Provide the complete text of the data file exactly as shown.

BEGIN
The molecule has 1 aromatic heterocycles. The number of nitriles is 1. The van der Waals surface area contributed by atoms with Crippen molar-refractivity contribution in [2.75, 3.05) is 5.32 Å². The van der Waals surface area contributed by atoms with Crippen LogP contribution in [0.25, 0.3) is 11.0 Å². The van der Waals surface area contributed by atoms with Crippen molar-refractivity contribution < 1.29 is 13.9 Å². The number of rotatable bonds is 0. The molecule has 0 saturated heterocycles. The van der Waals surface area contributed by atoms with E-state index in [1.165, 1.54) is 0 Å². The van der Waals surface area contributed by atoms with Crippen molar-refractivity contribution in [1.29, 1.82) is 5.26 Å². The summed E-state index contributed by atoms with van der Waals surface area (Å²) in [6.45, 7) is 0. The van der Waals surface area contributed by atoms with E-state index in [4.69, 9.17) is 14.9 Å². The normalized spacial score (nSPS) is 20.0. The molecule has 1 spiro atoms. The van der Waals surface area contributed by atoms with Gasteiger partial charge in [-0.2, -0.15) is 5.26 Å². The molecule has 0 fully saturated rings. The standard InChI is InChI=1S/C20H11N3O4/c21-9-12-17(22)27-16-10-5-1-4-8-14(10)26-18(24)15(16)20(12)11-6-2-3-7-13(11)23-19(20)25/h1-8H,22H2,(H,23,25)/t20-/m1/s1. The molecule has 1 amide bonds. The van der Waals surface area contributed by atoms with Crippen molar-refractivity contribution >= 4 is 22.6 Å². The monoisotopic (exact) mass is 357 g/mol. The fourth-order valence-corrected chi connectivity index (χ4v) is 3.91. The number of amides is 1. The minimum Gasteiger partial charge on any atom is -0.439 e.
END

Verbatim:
The molecule has 1 aromatic heterocycles. The number of nitriles is 1. The van der Waals surface area contributed by atoms with Crippen molar-refractivity contribution in [2.75, 3.05) is 5.32 Å². The van der Waals surface area contributed by atoms with Crippen LogP contribution in [0.25, 0.3) is 11.0 Å². The van der Waals surface area contributed by atoms with Crippen molar-refractivity contribution < 1.29 is 13.9 Å². The number of rotatable bonds is 0. The molecule has 0 saturated heterocycles. The van der Waals surface area contributed by atoms with E-state index in [1.165, 1.54) is 0 Å². The van der Waals surface area contributed by atoms with Crippen molar-refractivity contribution in [1.29, 1.82) is 5.26 Å². The summed E-state index contributed by atoms with van der Waals surface area (Å²) in [6.45, 7) is 0. The van der Waals surface area contributed by atoms with E-state index in [4.69, 9.17) is 14.9 Å². The normalized spacial score (nSPS) is 20.0. The molecule has 1 spiro atoms. The van der Waals surface area contributed by atoms with Gasteiger partial charge in [-0.2, -0.15) is 5.26 Å². The molecule has 0 fully saturated rings. The standard InChI is InChI=1S/C20H11N3O4/c21-9-12-17(22)27-16-10-5-1-4-8-14(10)26-18(24)15(16)20(12)11-6-2-3-7-13(11)23-19(20)25/h1-8H,22H2,(H,23,25)/t20-/m1/s1. The molecule has 1 amide bonds. The van der Waals surface area contributed by atoms with Crippen molar-refractivity contribution >= 4 is 22.6 Å². The monoisotopic (exact) mass is 357 g/mol. The fourth-order valence-corrected chi connectivity index (χ4v) is 3.91. The number of amides is 1. The minimum Gasteiger partial charge on any atom is -0.439 e.